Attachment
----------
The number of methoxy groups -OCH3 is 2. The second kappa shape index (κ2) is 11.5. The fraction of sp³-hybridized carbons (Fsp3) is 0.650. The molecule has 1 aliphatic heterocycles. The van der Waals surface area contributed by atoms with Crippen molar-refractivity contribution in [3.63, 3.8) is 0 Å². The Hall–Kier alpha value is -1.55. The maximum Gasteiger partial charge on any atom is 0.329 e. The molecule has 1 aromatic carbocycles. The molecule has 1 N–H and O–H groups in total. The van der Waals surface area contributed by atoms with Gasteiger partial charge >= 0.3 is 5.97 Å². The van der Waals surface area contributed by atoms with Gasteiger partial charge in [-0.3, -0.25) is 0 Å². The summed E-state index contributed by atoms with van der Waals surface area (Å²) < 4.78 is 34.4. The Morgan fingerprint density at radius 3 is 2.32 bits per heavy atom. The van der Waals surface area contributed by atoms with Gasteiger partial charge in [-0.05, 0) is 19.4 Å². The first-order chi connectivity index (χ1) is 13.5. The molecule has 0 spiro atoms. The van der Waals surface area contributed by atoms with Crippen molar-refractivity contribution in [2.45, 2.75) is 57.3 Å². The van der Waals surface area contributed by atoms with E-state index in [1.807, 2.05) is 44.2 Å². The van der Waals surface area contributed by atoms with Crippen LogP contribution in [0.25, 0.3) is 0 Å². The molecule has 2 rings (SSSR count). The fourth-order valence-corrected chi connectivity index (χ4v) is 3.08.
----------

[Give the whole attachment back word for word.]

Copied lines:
The number of methoxy groups -OCH3 is 2. The second kappa shape index (κ2) is 11.5. The fraction of sp³-hybridized carbons (Fsp3) is 0.650. The molecule has 1 aliphatic heterocycles. The van der Waals surface area contributed by atoms with Crippen molar-refractivity contribution in [3.63, 3.8) is 0 Å². The Hall–Kier alpha value is -1.55. The maximum Gasteiger partial charge on any atom is 0.329 e. The molecule has 1 aromatic carbocycles. The molecule has 1 N–H and O–H groups in total. The van der Waals surface area contributed by atoms with Gasteiger partial charge >= 0.3 is 5.97 Å². The van der Waals surface area contributed by atoms with Gasteiger partial charge in [-0.3, -0.25) is 0 Å². The summed E-state index contributed by atoms with van der Waals surface area (Å²) < 4.78 is 34.4. The Morgan fingerprint density at radius 3 is 2.32 bits per heavy atom. The van der Waals surface area contributed by atoms with Gasteiger partial charge in [-0.05, 0) is 19.4 Å². The first-order chi connectivity index (χ1) is 13.5. The molecule has 0 spiro atoms. The van der Waals surface area contributed by atoms with Crippen molar-refractivity contribution in [2.45, 2.75) is 57.3 Å². The van der Waals surface area contributed by atoms with E-state index in [1.807, 2.05) is 44.2 Å². The van der Waals surface area contributed by atoms with Crippen LogP contribution in [0.25, 0.3) is 0 Å². The molecule has 2 rings (SSSR count). The fourth-order valence-corrected chi connectivity index (χ4v) is 3.08.